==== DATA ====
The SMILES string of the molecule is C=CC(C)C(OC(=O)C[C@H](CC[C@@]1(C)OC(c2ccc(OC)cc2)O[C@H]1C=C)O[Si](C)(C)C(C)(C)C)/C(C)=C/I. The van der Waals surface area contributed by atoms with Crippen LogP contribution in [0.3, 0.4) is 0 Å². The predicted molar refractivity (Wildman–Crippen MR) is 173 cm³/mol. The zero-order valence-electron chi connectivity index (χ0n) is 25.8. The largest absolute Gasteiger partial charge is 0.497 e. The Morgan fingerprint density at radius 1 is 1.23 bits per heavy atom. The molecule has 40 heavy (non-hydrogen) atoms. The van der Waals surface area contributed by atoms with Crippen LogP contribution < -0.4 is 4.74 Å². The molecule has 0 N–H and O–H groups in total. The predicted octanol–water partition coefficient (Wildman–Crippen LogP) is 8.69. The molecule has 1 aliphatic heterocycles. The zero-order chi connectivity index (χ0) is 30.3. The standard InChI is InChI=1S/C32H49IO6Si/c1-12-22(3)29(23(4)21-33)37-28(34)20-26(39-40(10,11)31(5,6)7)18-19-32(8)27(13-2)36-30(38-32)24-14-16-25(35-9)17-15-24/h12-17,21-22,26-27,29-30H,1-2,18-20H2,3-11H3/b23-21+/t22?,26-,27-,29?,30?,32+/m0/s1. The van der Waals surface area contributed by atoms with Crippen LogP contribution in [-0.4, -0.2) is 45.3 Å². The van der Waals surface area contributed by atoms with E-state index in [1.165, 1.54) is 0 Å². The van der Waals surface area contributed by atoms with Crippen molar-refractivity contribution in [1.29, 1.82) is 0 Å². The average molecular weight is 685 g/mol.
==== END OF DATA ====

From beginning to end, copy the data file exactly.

The SMILES string of the molecule is C=CC(C)C(OC(=O)C[C@H](CC[C@@]1(C)OC(c2ccc(OC)cc2)O[C@H]1C=C)O[Si](C)(C)C(C)(C)C)/C(C)=C/I. The van der Waals surface area contributed by atoms with Crippen LogP contribution in [0.3, 0.4) is 0 Å². The predicted molar refractivity (Wildman–Crippen MR) is 173 cm³/mol. The zero-order valence-electron chi connectivity index (χ0n) is 25.8. The largest absolute Gasteiger partial charge is 0.497 e. The Morgan fingerprint density at radius 1 is 1.23 bits per heavy atom. The molecule has 40 heavy (non-hydrogen) atoms. The van der Waals surface area contributed by atoms with Crippen LogP contribution < -0.4 is 4.74 Å². The molecule has 0 N–H and O–H groups in total. The predicted octanol–water partition coefficient (Wildman–Crippen LogP) is 8.69. The molecule has 1 aliphatic heterocycles. The zero-order chi connectivity index (χ0) is 30.3. The standard InChI is InChI=1S/C32H49IO6Si/c1-12-22(3)29(23(4)21-33)37-28(34)20-26(39-40(10,11)31(5,6)7)18-19-32(8)27(13-2)36-30(38-32)24-14-16-25(35-9)17-15-24/h12-17,21-22,26-27,29-30H,1-2,18-20H2,3-11H3/b23-21+/t22?,26-,27-,29?,30?,32+/m0/s1. The van der Waals surface area contributed by atoms with Crippen LogP contribution in [-0.4, -0.2) is 45.3 Å². The van der Waals surface area contributed by atoms with E-state index in [1.165, 1.54) is 0 Å². The van der Waals surface area contributed by atoms with Crippen molar-refractivity contribution in [1.29, 1.82) is 0 Å². The average molecular weight is 685 g/mol.